occipital-knob-reduction-intraop-result-dr-barry-eppley-indianapolisThe occipital knob deformity is caused by an excessive outcropping of bone growth. It is composed of solid bone and is thicker than the surrounding occipital skull bone. It can be safely reduced through an incision that leaves a minimal scalp scar. Most men would prefer this barely detectable scalp scar to have a smooth and rounder back of the head shape.

Highlights:

1) The occipital knob deformity is a congenital bony protrusion on the back of the head.

2) It is an outcropping of thicker skull bone that can be reduced by a bone burring technique.

3) Occipital knob skull reduction is done through a small horizontal incision either right over it or just below it.

Dr. Barry Eppley

Indianapolis, Indiana

Case Study – Custom Skull Implant for Occipital Plagiocephaly

Sunday, September 25th, 2016

 

Background: Plagiocephaly is a well known congenital condition that results in a variety of craniofacial skeletal malformations. One of the most consistent findings is that of flatness of the back of the head. This flatness occurs as a result of the overall twisting rotation of the skull around its vertical axis. The flatness on one side of the back of the head is often accompanied by some protrusion on the opposite side of the occiput. This protrusion may only appear so because of the contralateral flatness or may be actually beyond what the normal shape would be.

Beyond infancy there is no non-surgical treatment for occipital plagiocephaly. As an adult surgical contouring through bone removal and reshaping is also not a viable option. For a largely cosmetic deformity the magnitude of the surgery does not justify the associated risks and inevitable contour deformities that would result. This leaves the only treatment for asymmetries of the back of the head as an onlay approach.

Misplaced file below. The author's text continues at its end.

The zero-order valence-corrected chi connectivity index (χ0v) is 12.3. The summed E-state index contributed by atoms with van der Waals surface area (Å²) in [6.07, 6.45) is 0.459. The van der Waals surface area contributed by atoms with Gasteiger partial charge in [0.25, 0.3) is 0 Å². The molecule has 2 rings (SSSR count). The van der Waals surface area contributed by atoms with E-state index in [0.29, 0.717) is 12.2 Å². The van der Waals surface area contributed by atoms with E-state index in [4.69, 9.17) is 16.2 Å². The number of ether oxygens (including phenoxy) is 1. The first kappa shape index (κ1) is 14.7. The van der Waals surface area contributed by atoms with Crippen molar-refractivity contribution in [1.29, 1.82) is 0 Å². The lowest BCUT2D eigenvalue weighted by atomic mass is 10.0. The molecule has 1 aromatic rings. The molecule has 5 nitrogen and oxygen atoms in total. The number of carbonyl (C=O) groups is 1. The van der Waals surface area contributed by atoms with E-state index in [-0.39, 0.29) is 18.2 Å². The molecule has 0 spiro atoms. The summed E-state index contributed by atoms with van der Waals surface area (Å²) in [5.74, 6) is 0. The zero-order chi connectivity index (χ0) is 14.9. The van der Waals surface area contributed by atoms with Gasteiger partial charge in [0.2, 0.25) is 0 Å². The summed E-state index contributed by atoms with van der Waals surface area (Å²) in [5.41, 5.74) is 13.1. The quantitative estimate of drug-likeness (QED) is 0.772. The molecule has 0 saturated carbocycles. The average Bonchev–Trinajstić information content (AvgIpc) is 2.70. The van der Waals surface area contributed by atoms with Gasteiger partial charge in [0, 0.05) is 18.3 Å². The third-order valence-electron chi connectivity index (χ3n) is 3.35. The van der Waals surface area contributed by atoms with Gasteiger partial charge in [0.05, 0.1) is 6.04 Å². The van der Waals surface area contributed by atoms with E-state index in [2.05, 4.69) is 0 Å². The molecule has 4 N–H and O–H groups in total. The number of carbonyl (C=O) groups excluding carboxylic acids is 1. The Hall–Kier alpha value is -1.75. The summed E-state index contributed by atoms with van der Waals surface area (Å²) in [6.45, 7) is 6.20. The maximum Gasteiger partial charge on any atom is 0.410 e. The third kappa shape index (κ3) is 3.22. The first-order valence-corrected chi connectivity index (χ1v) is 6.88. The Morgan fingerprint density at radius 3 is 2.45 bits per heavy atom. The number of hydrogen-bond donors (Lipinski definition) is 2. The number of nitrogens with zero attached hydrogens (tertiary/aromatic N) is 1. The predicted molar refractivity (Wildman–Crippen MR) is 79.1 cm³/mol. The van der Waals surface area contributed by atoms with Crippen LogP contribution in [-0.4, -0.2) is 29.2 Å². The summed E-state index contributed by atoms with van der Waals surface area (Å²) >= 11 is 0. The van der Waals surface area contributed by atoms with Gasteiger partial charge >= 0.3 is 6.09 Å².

Building out the back of the head by expanding the bone contour can be done using a variety of bone cements or silicone implants. The concept of custom skull implants has proven to be the superior technique as it allows the exact implant design to be determined before surgery. In addition it allows the surgery to be done through the smallest scalp incision.

occipital-implant-for-plagiocephaly-design-dr-barry-eppley-indianapolisoccipital-implant-design-for-plagiocephaly-dr-barry-eppley-indianapolisCase Study: This 35 year-old male had a congenital plagiocephalic skull deformity with a flat back of the right side of the head which was bothersome to him. He had a history of multiple prior hair transplants using a linear strip harvest method across the back of his head. Because of concerns of scalp tightness a first stage fat injection session was initially. A custom skull implant was made using a 3D CT scan that built up the flatter side of the back of his head. By computer design the thickness of the implant was only 8mms to achieve symmetry with the opposite side of the back of his head.

custom-occipital-implant-fo-asymmetry-dr-barry-eppley-indianapoliscustom-occipital-implant-for-plagiocephaly-intraop-positioning-dr-barry-eppley-indianapolisUnder general anesthesia and in the prone position, his entire occipital scalp scar from his prior hair transplants was excised. This was good opportunity to have an uncommon amount of surgical access to place the implant. It also was an opportunity to do a simultaneous scalp scar revision at the same time. The skull implant had multiple perfusion holes placed through it prior to implantation. The arrow markers placed into the implant surface allowed for its proper orientation.